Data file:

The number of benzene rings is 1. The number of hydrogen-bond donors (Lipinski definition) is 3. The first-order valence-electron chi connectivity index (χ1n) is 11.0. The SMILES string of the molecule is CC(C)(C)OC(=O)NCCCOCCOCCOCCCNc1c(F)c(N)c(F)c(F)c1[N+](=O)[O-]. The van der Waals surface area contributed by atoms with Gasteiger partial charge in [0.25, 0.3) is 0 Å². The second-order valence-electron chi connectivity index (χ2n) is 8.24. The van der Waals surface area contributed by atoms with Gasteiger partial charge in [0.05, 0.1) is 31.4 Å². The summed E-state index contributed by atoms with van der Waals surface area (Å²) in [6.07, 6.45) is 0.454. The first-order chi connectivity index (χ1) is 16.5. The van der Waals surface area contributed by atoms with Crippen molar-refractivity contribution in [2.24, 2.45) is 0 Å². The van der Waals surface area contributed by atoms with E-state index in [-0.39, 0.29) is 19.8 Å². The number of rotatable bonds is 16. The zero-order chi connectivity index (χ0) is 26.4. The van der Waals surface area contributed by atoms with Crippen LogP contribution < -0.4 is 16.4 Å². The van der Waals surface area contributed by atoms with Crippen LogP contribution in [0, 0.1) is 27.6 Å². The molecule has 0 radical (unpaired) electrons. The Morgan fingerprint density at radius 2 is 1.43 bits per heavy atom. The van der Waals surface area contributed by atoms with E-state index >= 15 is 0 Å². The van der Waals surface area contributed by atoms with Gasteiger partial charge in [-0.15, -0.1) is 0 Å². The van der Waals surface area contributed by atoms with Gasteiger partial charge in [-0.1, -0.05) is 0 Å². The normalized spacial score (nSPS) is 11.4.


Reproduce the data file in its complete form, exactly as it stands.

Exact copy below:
The number of benzene rings is 1. The number of hydrogen-bond donors (Lipinski definition) is 3. The first-order valence-electron chi connectivity index (χ1n) is 11.0. The SMILES string of the molecule is CC(C)(C)OC(=O)NCCCOCCOCCOCCCNc1c(F)c(N)c(F)c(F)c1[N+](=O)[O-]. The van der Waals surface area contributed by atoms with Gasteiger partial charge in [0.25, 0.3) is 0 Å². The second-order valence-electron chi connectivity index (χ2n) is 8.24. The van der Waals surface area contributed by atoms with Gasteiger partial charge in [0.05, 0.1) is 31.4 Å². The summed E-state index contributed by atoms with van der Waals surface area (Å²) in [6.07, 6.45) is 0.454. The first-order chi connectivity index (χ1) is 16.5. The van der Waals surface area contributed by atoms with Crippen molar-refractivity contribution in [2.24, 2.45) is 0 Å². The van der Waals surface area contributed by atoms with E-state index in [-0.39, 0.29) is 19.8 Å². The number of rotatable bonds is 16. The zero-order chi connectivity index (χ0) is 26.4. The van der Waals surface area contributed by atoms with Crippen LogP contribution < -0.4 is 16.4 Å². The van der Waals surface area contributed by atoms with Crippen LogP contribution in [0, 0.1) is 27.6 Å². The molecule has 0 radical (unpaired) electrons. The Morgan fingerprint density at radius 2 is 1.43 bits per heavy atom. The van der Waals surface area contributed by atoms with E-state index >= 15 is 0 Å². The van der Waals surface area contributed by atoms with Gasteiger partial charge in [-0.15, -0.1) is 0 Å². The van der Waals surface area contributed by atoms with Gasteiger partial charge in [-0.1, -0.05) is 0 Å². The normalized spacial score (nSPS) is 11.4.